I am pleased to welcome you today for the presentation of the Letters of Credence by which you are appointed Ambassador Extraordinary and Plenipotentiary of the Federal Republic of Nigeria. Almost ten years have passed since my visit to your country. The warm hospitality of the Nigerian people and their determination to pursue progress in justice and peace remain a vivid memory of that pilgrimage to Africa. I am grateful for the kind greetings which you have expressed on behalf of His Excellency President Ibrahim Badamasi Babangida, and I gladly respond with my prayerful best wishes for the well–being of all your fellow–citizens.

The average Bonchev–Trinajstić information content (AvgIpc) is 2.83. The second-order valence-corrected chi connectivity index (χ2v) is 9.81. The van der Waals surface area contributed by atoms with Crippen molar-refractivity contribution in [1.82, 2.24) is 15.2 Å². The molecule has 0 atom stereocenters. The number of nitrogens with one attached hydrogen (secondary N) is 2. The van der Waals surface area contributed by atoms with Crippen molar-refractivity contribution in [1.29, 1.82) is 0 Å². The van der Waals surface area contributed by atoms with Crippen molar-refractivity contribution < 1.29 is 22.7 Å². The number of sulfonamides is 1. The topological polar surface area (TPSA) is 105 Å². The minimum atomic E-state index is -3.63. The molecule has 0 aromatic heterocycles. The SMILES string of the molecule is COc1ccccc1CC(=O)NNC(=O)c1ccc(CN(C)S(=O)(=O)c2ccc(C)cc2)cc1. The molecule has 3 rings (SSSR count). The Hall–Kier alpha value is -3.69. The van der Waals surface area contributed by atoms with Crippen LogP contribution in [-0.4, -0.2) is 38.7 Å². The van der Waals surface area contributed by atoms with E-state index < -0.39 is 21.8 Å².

Until recently many aspects of international life were dominated by the division of the world into opposing blocs, in which ideological factors have been preponderant. The totalitarian ideologies of this century–declaring themselves hostile to God–have proved to be tragically hostile to the people in whose name and for whose benefit they claimed to exercise power. Their grave internal philosophical contradictions included an inability to recognize the individual as a person endowed with an indomitable spiritual thrust towards freedom, and especially towards freedom of conscience. Where those ideologies prevailed, oppressive regimes sought to separate people from their spiritual and cultural roots by changing their points of reference and systems of values. This has served only to spread the greatest alienation of all: the alienation of man from God, the alienation of so many individuals from the very foundation of truth, morality and authentic human solidarity. This is a spiritual and cultural wound which will require much healing.